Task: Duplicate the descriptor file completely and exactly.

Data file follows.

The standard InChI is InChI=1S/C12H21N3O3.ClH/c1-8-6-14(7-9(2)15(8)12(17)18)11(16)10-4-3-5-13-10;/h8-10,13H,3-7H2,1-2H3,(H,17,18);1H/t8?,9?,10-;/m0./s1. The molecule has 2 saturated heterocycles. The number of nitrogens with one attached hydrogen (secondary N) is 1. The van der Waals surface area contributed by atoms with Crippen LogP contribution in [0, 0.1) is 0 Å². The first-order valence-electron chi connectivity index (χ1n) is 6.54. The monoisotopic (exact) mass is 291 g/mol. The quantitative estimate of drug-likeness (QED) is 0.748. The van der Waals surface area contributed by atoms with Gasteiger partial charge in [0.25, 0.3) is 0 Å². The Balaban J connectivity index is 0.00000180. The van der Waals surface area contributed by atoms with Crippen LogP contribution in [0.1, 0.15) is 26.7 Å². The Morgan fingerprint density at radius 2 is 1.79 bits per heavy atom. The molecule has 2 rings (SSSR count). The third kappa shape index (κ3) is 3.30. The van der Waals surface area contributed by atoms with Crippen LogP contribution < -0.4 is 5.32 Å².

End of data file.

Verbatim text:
The standard InChI is InChI=1S/C12H21N3O3.ClH/c1-8-6-14(7-9(2)15(8)12(17)18)11(16)10-4-3-5-13-10;/h8-10,13H,3-7H2,1-2H3,(H,17,18);1H/t8?,9?,10-;/m0./s1. The molecule has 2 saturated heterocycles. The number of nitrogens with one attached hydrogen (secondary N) is 1. The van der Waals surface area contributed by atoms with Crippen LogP contribution in [0, 0.1) is 0 Å². The first-order valence-electron chi connectivity index (χ1n) is 6.54. The monoisotopic (exact) mass is 291 g/mol. The quantitative estimate of drug-likeness (QED) is 0.748. The van der Waals surface area contributed by atoms with Gasteiger partial charge in [0.25, 0.3) is 0 Å². The Balaban J connectivity index is 0.00000180. The van der Waals surface area contributed by atoms with Crippen LogP contribution in [0.1, 0.15) is 26.7 Å². The Morgan fingerprint density at radius 2 is 1.79 bits per heavy atom. The molecule has 2 rings (SSSR count). The third kappa shape index (κ3) is 3.30. The van der Waals surface area contributed by atoms with Crippen LogP contribution < -0.4 is 5.32 Å².